Chris:  Thank you, Christian. I was working Maja’s issue around the same time and started back up with the wrong draft. I’ve emailed her an apology. Thanks for catching my mistake.

Christian:  It’s ok, I actually know her from a past job so if anything that was a fortuitous mistake as we are now catching up.

And Maja also wrote me back:

Maja:  I only ask because I worked with Christian 12 years ago and last week I wanted to look him up on LinkedIn. When I saw his name, I thought to myself, I wonder if this is the same Christian? And then I got below email……life is crazy sometimes.

Christian included this in one of his replies:

From Christian to Maja:  Not sure why Chris sent this to both of us, but your name rang a bell and after a quick look-up I realized I did in fact know you. Way back around 2000, I was consulting at Student Resources I think it was called, and we worked together for about a year. I want to say Diana was our coordinator.

Anyway, glad to see your doing well. I enjoyed our time there together, not so much the work but the conversations. I still go to all the good Croatian bakeries you told me about. And in fact I have been to Croatia several times since then, along with Slovenia, Montenegro and Serbia.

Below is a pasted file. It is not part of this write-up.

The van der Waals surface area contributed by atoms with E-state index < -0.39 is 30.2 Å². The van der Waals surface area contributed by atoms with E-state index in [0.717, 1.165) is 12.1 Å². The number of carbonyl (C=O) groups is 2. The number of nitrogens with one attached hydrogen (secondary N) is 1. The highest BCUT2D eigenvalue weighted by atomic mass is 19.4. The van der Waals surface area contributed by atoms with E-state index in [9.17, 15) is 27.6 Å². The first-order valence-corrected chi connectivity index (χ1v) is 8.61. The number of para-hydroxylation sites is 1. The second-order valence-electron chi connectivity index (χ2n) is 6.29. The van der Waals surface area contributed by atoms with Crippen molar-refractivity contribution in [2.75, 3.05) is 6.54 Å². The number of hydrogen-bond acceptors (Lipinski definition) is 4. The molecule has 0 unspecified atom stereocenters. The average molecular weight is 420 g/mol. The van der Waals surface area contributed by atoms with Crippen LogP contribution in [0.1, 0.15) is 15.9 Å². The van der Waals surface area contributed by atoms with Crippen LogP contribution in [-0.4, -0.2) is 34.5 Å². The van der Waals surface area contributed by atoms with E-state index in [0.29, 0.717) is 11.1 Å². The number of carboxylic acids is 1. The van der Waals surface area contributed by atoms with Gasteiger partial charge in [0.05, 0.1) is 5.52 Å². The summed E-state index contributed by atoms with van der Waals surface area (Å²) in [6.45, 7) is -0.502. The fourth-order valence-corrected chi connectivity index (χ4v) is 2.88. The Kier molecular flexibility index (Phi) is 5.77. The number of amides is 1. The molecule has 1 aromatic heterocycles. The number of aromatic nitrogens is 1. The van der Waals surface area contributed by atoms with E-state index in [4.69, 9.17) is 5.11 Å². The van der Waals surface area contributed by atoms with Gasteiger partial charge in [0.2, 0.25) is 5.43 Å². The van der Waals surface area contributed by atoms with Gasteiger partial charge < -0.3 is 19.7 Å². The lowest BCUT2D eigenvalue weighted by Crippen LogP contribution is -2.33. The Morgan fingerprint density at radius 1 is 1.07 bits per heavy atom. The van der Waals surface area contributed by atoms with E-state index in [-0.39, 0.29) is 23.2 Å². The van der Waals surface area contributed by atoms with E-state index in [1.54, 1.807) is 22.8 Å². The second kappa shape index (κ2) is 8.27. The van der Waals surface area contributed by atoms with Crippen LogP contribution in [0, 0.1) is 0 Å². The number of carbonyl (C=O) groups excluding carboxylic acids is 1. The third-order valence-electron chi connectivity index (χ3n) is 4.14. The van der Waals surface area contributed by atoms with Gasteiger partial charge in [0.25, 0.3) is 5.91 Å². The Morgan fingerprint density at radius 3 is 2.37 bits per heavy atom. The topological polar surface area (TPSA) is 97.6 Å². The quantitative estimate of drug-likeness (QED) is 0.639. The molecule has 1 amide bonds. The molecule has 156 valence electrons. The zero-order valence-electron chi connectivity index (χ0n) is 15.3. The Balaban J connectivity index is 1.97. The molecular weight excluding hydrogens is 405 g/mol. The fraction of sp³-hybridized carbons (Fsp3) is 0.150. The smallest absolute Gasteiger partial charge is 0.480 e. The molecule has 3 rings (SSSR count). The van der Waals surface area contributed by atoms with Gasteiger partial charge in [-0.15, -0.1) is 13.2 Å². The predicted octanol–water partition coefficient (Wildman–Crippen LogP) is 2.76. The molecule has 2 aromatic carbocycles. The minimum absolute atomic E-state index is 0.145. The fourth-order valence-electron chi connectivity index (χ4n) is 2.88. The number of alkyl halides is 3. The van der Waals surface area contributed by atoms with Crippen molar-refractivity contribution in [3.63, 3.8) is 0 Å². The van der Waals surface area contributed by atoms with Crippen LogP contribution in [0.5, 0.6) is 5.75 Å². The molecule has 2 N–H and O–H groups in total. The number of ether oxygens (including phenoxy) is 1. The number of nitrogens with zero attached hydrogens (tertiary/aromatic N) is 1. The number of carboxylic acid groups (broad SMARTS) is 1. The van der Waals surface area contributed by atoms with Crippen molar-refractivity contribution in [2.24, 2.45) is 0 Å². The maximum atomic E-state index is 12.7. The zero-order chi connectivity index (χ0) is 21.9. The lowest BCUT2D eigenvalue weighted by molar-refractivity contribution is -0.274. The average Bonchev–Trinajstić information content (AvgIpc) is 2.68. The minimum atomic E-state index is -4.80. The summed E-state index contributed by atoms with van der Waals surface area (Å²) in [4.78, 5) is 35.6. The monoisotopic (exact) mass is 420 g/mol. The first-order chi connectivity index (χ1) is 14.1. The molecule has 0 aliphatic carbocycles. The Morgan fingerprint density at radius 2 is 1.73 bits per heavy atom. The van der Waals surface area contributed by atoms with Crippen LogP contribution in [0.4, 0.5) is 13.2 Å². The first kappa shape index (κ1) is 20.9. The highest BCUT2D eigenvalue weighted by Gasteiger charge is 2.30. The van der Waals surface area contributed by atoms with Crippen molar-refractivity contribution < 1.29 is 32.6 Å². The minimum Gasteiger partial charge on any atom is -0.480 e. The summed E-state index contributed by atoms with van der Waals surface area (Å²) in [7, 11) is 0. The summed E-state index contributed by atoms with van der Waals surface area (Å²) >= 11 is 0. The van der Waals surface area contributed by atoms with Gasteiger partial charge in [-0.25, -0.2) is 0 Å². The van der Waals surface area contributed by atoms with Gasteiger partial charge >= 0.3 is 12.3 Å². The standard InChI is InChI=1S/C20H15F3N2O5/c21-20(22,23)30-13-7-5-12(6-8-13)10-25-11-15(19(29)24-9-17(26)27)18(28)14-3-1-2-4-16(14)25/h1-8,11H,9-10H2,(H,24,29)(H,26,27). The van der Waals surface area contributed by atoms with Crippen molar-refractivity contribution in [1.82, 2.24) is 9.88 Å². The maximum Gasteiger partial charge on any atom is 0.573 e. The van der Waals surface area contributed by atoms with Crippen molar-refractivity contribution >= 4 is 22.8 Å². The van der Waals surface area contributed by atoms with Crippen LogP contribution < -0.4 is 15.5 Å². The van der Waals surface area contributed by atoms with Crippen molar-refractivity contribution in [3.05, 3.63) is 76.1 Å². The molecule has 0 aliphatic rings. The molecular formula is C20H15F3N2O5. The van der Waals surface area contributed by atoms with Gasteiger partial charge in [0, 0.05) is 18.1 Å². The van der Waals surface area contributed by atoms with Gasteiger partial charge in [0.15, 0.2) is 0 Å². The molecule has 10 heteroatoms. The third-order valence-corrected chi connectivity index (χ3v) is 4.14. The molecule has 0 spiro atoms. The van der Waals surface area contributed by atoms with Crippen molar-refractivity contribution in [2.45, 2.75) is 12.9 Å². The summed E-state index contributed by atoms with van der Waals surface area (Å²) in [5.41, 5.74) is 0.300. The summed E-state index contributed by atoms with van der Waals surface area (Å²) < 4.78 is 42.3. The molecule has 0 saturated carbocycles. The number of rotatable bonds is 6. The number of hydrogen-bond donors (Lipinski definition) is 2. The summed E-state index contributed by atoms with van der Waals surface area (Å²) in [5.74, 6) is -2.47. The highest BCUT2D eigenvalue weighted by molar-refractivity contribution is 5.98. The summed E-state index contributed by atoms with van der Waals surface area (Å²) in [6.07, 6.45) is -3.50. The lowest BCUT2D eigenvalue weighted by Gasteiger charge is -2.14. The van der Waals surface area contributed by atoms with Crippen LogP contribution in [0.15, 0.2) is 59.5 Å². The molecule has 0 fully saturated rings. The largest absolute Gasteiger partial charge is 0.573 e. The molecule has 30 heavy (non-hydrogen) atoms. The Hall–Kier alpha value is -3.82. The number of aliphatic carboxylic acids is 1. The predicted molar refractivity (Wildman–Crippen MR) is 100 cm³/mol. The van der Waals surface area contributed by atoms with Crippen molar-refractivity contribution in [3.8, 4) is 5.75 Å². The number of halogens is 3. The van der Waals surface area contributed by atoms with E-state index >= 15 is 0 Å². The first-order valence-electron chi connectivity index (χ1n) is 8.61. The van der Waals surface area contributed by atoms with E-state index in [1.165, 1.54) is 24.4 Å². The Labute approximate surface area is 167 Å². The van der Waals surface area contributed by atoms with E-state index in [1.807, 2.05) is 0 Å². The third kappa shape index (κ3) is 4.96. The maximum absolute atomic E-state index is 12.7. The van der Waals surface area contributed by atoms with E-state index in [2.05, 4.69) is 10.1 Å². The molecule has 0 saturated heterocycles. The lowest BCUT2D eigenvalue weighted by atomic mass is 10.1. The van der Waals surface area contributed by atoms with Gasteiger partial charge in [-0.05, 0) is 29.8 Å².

They continued an email exchange, catching up as old friends.

Maja is right – life is crazy sometimes.  It’s the unexpected moments, like reconnecting with an old friends, that make it so sweet.



Product Spotlight: VocalQ

Product Spotlight:  VocalQ

How many times has a customer service experience left you feeling like this:

Maybe your experience was so poor, you decided to take your business elsewhere.

Now imagine you are the business owner.

Customers are leaving and their chief complaint is customer service.  Right now your business measures quantitative call data:  how many calls are received, how many are abandoned, how many rings before a call is answered, length of call, etc.

You review that data and it doesn’t tell you much.  You can tell if customer calls are being answered right away, or if customers are hanging up before they get through to a live body.  It also tells you if you customer service reps are spending enough time on the call to reasonably answer questions and provide support.